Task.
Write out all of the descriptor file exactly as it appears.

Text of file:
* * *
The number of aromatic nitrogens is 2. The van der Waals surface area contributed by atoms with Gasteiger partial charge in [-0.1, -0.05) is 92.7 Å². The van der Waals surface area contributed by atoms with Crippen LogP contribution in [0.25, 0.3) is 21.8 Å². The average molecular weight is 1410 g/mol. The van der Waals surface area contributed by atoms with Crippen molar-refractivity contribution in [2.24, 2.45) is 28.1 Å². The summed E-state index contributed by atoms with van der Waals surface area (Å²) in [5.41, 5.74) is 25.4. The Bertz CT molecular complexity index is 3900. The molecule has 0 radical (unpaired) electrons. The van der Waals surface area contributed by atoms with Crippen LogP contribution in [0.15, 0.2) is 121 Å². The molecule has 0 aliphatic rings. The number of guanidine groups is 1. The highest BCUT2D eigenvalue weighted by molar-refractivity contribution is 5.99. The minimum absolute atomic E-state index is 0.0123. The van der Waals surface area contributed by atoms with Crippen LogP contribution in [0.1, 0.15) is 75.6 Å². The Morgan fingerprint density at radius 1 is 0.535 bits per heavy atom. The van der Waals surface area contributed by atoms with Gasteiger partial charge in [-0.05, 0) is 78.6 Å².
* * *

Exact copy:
The number of aromatic nitrogens is 2. The van der Waals surface area contributed by atoms with Gasteiger partial charge in [-0.1, -0.05) is 92.7 Å². The van der Waals surface area contributed by atoms with Crippen LogP contribution in [0.25, 0.3) is 21.8 Å². The average molecular weight is 1410 g/mol. The van der Waals surface area contributed by atoms with Crippen molar-refractivity contribution in [2.24, 2.45) is 28.1 Å². The summed E-state index contributed by atoms with van der Waals surface area (Å²) in [5.41, 5.74) is 25.4. The Bertz CT molecular complexity index is 3900. The molecule has 0 radical (unpaired) electrons. The van der Waals surface area contributed by atoms with Crippen LogP contribution in [0.15, 0.2) is 121 Å². The molecule has 0 aliphatic rings. The number of guanidine groups is 1. The highest BCUT2D eigenvalue weighted by molar-refractivity contribution is 5.99. The minimum absolute atomic E-state index is 0.0123. The van der Waals surface area contributed by atoms with Crippen LogP contribution in [0.1, 0.15) is 75.6 Å². The Morgan fingerprint density at radius 1 is 0.535 bits per heavy atom. The van der Waals surface area contributed by atoms with Gasteiger partial charge in [-0.05, 0) is 78.6 Å².